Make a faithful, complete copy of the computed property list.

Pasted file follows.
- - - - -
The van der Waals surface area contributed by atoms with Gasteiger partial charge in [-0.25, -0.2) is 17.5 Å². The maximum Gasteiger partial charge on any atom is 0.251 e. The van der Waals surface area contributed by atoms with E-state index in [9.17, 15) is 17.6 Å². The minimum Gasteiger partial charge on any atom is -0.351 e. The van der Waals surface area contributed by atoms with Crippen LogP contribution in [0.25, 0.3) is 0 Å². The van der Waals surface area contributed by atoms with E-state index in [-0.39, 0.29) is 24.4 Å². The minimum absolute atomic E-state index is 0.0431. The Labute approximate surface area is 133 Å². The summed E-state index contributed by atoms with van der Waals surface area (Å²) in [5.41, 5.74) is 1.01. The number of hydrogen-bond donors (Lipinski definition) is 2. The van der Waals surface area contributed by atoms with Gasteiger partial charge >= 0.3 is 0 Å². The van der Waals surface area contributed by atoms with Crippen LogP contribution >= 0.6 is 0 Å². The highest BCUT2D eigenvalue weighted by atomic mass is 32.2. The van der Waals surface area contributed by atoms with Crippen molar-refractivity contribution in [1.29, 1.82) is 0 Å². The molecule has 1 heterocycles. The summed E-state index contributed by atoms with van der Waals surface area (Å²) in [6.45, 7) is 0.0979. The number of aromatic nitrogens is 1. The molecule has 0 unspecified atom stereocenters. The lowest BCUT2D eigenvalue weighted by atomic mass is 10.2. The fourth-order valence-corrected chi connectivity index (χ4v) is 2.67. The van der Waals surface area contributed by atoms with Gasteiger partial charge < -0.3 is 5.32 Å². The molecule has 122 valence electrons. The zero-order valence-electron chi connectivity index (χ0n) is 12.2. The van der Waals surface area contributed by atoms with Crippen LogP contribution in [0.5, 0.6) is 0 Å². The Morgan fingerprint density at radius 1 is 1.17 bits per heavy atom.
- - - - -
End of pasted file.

The van der Waals surface area contributed by atoms with Gasteiger partial charge in [-0.25, -0.2) is 17.5 Å². The maximum Gasteiger partial charge on any atom is 0.251 e. The van der Waals surface area contributed by atoms with E-state index in [9.17, 15) is 17.6 Å². The minimum Gasteiger partial charge on any atom is -0.351 e. The van der Waals surface area contributed by atoms with Crippen LogP contribution in [0.25, 0.3) is 0 Å². The van der Waals surface area contributed by atoms with E-state index in [-0.39, 0.29) is 24.4 Å². The minimum absolute atomic E-state index is 0.0431. The Labute approximate surface area is 133 Å². The summed E-state index contributed by atoms with van der Waals surface area (Å²) in [5.41, 5.74) is 1.01. The number of hydrogen-bond donors (Lipinski definition) is 2. The van der Waals surface area contributed by atoms with Gasteiger partial charge >= 0.3 is 0 Å². The van der Waals surface area contributed by atoms with Crippen LogP contribution >= 0.6 is 0 Å². The highest BCUT2D eigenvalue weighted by atomic mass is 32.2. The van der Waals surface area contributed by atoms with Crippen molar-refractivity contribution in [1.29, 1.82) is 0 Å². The molecule has 1 heterocycles. The summed E-state index contributed by atoms with van der Waals surface area (Å²) in [6.45, 7) is 0.0979. The number of aromatic nitrogens is 1. The molecule has 0 unspecified atom stereocenters. The lowest BCUT2D eigenvalue weighted by atomic mass is 10.2. The fourth-order valence-corrected chi connectivity index (χ4v) is 2.67. The van der Waals surface area contributed by atoms with Gasteiger partial charge < -0.3 is 5.32 Å². The molecule has 122 valence electrons. The zero-order valence-electron chi connectivity index (χ0n) is 12.2. The van der Waals surface area contributed by atoms with Crippen LogP contribution in [0.5, 0.6) is 0 Å². The Morgan fingerprint density at radius 1 is 1.17 bits per heavy atom.